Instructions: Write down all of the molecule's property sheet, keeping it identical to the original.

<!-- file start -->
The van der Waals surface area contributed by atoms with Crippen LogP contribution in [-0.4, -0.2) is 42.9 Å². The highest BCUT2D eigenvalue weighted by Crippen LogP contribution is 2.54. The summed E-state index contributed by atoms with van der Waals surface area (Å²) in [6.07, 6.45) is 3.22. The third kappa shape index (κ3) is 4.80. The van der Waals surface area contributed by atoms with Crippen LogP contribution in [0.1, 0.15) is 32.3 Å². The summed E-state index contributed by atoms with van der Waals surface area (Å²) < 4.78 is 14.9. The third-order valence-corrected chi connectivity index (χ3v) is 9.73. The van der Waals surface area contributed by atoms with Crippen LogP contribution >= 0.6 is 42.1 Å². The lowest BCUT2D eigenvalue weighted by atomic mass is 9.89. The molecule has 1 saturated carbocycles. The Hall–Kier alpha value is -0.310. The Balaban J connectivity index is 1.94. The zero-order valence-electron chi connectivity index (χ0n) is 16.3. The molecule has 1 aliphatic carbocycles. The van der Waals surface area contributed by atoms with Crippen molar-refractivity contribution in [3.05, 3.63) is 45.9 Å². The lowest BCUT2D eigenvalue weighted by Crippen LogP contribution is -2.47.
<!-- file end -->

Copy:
The van der Waals surface area contributed by atoms with Crippen LogP contribution in [-0.4, -0.2) is 42.9 Å². The highest BCUT2D eigenvalue weighted by Crippen LogP contribution is 2.54. The summed E-state index contributed by atoms with van der Waals surface area (Å²) in [6.07, 6.45) is 3.22. The third kappa shape index (κ3) is 4.80. The van der Waals surface area contributed by atoms with Crippen LogP contribution in [0.1, 0.15) is 32.3 Å². The summed E-state index contributed by atoms with van der Waals surface area (Å²) < 4.78 is 14.9. The third-order valence-corrected chi connectivity index (χ3v) is 9.73. The van der Waals surface area contributed by atoms with Crippen LogP contribution >= 0.6 is 42.1 Å². The lowest BCUT2D eigenvalue weighted by atomic mass is 9.89. The molecule has 1 saturated carbocycles. The Hall–Kier alpha value is -0.310. The Balaban J connectivity index is 1.94. The zero-order valence-electron chi connectivity index (χ0n) is 16.3. The molecule has 1 aliphatic carbocycles. The van der Waals surface area contributed by atoms with Crippen molar-refractivity contribution in [3.05, 3.63) is 45.9 Å². The lowest BCUT2D eigenvalue weighted by Crippen LogP contribution is -2.47.